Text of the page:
THE MCCAIN STRATEGY

A couple weeks ago, the Hotline started trumpeting polling showing that 5% more Americans support a surge in Iraq when it’s described as the “McCain strategy” than as the “Bush strategy.” Like most political polls, it shows that people think differently than they think that they think – that is, few people like to think that they would come down differently on otherwise identically described plans based on who they were named after. But as a demonstration of the power of the McCain brand, I’d have to say it’s underwhelming.

John McCain, bearer of the faith of our fathers, guide to a braver life, darling of ostensibly liberal journalists and avowedly partisan Democrats, can only lift the surge from 32% to 37%? Five percent? And that’s only three percent over the support it garners with nobody’s name stamped on it.

Clearly McCain’s plan to defend his hawkish stance on the grounds that Bush failed by being insufficiently hawkish is taking a beating as Bush takes a page from his book. Now McCain is left hoping that voters give him points for the courage of his convictions, that they believe that McCain would have done the surge way better than Bush, or that the surge will have Iraqis belatedly throwing rose petals at the feet of American soldiers. Of those possibilities, none is super promising. The first is maybe the most interesting, because it provides an interesting test case on the question of how voters weigh what your issue positions say about you versus how much they agree with yours.

Paul Waldman makes a strong case that McCain’s advocacy of campaign finance reform shows that, in Mark Schmitt’s words, “It’s not what you say about the issues – it’s what the issues say about you” – that is, that McCain’s advocacy of reform is a winner not because people care about the issue one way or the other but because it casts him as a man of integrity. It’s an important point that many Democrats with a congenital need to split the difference on issues of the day would do well to remember. On the other hand, the difference between campaign finance reform and escalation in Iraq is that most Americans aren’t hell-bent against campaign finance reform – that just don’t care that much about it.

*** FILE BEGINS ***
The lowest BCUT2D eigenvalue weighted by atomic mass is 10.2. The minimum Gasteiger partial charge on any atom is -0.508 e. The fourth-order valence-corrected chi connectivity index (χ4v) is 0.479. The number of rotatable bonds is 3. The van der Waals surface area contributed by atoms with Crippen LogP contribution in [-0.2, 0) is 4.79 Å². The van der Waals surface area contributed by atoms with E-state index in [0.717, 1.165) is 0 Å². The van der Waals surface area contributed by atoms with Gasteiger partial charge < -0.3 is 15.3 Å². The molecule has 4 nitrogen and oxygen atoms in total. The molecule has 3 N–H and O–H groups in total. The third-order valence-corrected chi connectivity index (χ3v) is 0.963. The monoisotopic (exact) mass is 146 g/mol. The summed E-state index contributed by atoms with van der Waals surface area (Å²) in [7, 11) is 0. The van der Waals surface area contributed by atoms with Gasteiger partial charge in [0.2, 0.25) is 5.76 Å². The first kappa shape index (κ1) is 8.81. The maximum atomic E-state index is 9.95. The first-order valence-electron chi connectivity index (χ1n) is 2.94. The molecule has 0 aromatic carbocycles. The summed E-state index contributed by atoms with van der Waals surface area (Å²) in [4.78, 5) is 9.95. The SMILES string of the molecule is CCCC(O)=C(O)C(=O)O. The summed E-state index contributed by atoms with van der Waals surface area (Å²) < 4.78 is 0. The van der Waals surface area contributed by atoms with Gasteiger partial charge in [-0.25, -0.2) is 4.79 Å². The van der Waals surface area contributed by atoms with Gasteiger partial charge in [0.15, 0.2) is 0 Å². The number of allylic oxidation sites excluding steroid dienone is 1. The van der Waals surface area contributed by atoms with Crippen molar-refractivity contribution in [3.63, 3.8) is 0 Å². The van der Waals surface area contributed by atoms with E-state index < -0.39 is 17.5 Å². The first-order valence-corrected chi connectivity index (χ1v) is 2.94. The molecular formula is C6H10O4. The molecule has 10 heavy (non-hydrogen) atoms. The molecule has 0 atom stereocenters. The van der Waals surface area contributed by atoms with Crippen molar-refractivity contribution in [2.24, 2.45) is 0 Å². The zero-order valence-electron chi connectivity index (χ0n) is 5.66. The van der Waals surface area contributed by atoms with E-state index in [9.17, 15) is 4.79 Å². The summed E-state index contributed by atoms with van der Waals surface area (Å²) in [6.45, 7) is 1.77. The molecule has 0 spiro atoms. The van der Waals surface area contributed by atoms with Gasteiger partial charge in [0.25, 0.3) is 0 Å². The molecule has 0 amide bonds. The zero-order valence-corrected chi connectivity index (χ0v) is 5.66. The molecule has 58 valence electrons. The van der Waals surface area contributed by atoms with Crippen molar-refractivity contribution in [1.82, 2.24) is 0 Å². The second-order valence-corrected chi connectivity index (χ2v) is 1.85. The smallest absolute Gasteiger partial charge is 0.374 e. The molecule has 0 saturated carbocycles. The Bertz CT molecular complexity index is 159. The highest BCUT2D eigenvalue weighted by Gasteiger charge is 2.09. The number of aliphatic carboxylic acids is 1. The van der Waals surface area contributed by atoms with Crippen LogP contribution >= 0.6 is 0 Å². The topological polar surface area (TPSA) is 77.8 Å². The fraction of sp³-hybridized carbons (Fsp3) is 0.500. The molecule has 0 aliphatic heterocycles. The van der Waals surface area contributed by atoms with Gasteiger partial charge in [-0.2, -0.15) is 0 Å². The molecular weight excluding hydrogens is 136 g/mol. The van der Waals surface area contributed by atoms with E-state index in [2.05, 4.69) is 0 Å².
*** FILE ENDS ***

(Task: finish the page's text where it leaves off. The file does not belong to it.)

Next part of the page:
As for what this means about John McCain’s general election chances, I still think he’s a formidable opponent, certainly more so than Mitt Romney or Sam Brownback. But as a raft of polls the past few days have confirmed, he can be beaten. Which is all the more reason for progressives to seek out a candidate who would do a great job governing the country.

Advertisements

3 thoughts on “THE MCCAIN STRATEGY

  1. To be fair, NJ has written substantially about the fact that Edwards’ branding of the surge as “the McCain doctrine” may end up being a wickedly effective little bit of politicking as the surge, I think inevitably, fails.

  2. McCain has got big issues, among them not really looking all that well and his reputation for having periodic meltdowns and a white hot temper. He seems to me to be the Republican equivalent of the Bob Dole candidacy in 1996: an old, flawed, weak candidate who happens to be the next in line and was loyal the last time around. Not sure if you’ve seen this swift-boat type attack video on McCain that was recently released or not, I’ve got it up on my blog:
    http://minor-ripper.blogspot.com/2007/01/john-mccain-vs-john-mccain_30.html

  3. Pingback: YEAR IN REVIEW « Little Wild Bouquet

Leave a Reply

Fill in your details below or click an icon to log in:

WordPress.com Logo

You are commenting using your WordPress.com account. Log Out / Change )

Twitter picture

You are commenting using your Twitter account. Log Out / Change )

Facebook photo

You are commenting using your Facebook account. Log Out / Change )

Google+ photo

You are commenting using your Google+ account. Log Out / Change )

Connecting to %s